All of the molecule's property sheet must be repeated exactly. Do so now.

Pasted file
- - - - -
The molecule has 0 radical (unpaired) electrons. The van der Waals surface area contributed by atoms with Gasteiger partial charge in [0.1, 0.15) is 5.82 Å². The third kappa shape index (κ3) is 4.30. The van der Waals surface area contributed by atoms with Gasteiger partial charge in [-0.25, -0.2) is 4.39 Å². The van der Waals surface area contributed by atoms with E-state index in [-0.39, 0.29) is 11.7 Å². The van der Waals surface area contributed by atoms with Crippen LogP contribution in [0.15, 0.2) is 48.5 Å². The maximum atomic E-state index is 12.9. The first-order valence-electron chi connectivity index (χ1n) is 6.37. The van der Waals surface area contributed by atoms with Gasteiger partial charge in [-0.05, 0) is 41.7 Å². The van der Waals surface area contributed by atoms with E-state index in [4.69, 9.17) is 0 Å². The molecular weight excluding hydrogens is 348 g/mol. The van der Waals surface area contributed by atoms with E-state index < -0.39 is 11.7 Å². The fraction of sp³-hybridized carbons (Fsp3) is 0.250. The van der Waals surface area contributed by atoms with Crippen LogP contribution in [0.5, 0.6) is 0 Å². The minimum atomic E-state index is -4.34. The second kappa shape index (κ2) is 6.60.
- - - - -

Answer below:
The molecule has 0 radical (unpaired) electrons. The van der Waals surface area contributed by atoms with Gasteiger partial charge in [0.1, 0.15) is 5.82 Å². The third kappa shape index (κ3) is 4.30. The van der Waals surface area contributed by atoms with Gasteiger partial charge in [-0.25, -0.2) is 4.39 Å². The van der Waals surface area contributed by atoms with E-state index in [-0.39, 0.29) is 11.7 Å². The van der Waals surface area contributed by atoms with Crippen LogP contribution in [0.15, 0.2) is 48.5 Å². The maximum atomic E-state index is 12.9. The first-order valence-electron chi connectivity index (χ1n) is 6.37. The van der Waals surface area contributed by atoms with Gasteiger partial charge in [-0.05, 0) is 41.7 Å². The van der Waals surface area contributed by atoms with E-state index in [4.69, 9.17) is 0 Å². The molecular weight excluding hydrogens is 348 g/mol. The van der Waals surface area contributed by atoms with E-state index < -0.39 is 11.7 Å². The fraction of sp³-hybridized carbons (Fsp3) is 0.250. The van der Waals surface area contributed by atoms with Crippen LogP contribution in [0.5, 0.6) is 0 Å². The minimum atomic E-state index is -4.34. The second kappa shape index (κ2) is 6.60.